A sort-of Ducks tribute by a Sharks defenseman.

This is the video for the song “Uprising” by Muse:

Recognize the tune? You should. It’s played at Honda Center just before faceoff at every Ducks home game.

You might also recall that the San Jose Sharks were the opening-night opponent this year at Honda Center. Recently, the song was added to the Sharks’ pregame playlist at HP Pavilion. Care to venture a guess why?

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Niedermayer, Giguere, Pronger on SI’s all-decade team

Sports Illustrated senior hockey writer Michael Farber has chosen three standouts from the Ducks’ 2007 Stanley Cup-winning squad for the magazine’s all-decade team, part of a series of all-decade teams in the major sports that will hit newsstands tomorrow.


Scott Niedermayer was named a first-team defenseman, along with Detroit’s Nicklas Lidstrom. Jean-Sebastien Giguere was chosen the second-team goalie (behind Martin Brodeur), and is joined by defenseman Chris Pronger.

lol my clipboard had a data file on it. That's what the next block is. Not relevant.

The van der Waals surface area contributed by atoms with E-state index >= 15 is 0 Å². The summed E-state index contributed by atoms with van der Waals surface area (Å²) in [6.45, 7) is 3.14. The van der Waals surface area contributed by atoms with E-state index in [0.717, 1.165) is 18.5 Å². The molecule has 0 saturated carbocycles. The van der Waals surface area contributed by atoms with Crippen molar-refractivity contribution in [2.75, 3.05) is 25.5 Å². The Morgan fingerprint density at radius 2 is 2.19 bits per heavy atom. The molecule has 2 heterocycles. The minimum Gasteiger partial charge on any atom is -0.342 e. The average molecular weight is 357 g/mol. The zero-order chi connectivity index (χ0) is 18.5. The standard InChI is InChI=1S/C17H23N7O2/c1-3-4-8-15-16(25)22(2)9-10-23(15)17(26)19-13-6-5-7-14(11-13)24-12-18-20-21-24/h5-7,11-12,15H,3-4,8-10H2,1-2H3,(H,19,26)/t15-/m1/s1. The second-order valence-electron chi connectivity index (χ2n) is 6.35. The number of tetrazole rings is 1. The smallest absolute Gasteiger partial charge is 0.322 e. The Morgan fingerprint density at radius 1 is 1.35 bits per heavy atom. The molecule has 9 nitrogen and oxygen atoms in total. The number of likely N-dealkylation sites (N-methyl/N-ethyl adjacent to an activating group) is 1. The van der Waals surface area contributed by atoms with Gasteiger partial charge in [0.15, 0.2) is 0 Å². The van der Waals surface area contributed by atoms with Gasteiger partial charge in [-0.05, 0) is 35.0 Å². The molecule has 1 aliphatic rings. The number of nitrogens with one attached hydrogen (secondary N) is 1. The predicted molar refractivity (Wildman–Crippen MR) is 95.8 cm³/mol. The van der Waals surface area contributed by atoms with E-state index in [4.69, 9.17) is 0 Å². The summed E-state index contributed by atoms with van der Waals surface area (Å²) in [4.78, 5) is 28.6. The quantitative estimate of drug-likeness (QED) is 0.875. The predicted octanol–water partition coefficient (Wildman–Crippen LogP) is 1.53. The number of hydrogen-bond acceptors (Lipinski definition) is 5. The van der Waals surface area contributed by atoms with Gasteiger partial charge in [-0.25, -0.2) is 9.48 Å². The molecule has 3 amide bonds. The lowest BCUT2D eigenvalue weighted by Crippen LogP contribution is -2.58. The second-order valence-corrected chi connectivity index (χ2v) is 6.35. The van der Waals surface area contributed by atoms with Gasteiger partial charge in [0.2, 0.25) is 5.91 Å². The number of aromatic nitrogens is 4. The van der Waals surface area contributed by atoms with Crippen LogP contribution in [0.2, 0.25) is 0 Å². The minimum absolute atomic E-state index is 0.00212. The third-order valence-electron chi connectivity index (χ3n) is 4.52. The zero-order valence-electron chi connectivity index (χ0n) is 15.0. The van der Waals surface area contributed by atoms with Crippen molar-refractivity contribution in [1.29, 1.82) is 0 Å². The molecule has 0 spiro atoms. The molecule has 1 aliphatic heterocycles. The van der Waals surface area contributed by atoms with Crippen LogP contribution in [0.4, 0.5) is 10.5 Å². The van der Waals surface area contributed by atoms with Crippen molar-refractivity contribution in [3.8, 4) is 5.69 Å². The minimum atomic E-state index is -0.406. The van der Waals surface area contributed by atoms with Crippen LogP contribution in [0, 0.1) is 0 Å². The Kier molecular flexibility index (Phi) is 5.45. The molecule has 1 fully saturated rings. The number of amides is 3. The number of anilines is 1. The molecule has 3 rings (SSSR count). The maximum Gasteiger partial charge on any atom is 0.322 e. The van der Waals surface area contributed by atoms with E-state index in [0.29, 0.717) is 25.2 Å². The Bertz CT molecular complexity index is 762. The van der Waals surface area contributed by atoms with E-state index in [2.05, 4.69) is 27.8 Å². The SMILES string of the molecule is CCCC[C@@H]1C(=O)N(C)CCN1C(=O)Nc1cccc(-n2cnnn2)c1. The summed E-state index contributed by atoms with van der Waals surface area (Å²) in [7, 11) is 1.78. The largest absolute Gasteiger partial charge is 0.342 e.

Also, Mike Babcock was named the all-decade head coach. Babcock got his first NHL head coaching job with the Mighty Ducks in 2002, leading the team to the 2003 Stanley Cup Finals, before joining the Detroit Red Wings in 2005-06.

Suddenly, Ducks looking like a fastbreak team.

It could have been a product of the Phoenix Coyotes’ defense. It could have been a product of the Ducks’ team speed. It could have been an aberration, or it could be a turning point.

Whatever the case, the Ducks had not scored four goals in regulation for more than a month — and only six times all season –before Saturday’s 4-2 victory over Phoenix. Two came on the power play which, considering the Ducks were up a man for more than 11 minutes, is to be expected.

The other two came not from the dump-and-grind style that became the Ducks’ trademark under Randy Carlyle, one that had other teams bulking up to push and prod their way to the net after the Ducks won the Stanley Cup in 2007. Both were breakaway plays, dependent upon up-and-down speed by Kyle Chipchura and Matt Brown as much as their persistence.

Coyotes goalie Ilya Bryzgalov did well to turn away many more breakout scoring chances by the Ducks, who scarcely held the territorial advantage.They were outshot 30-15 through two periods before several third-period penalties to Phoenix allowed Anaheim to settle into the offensive zone.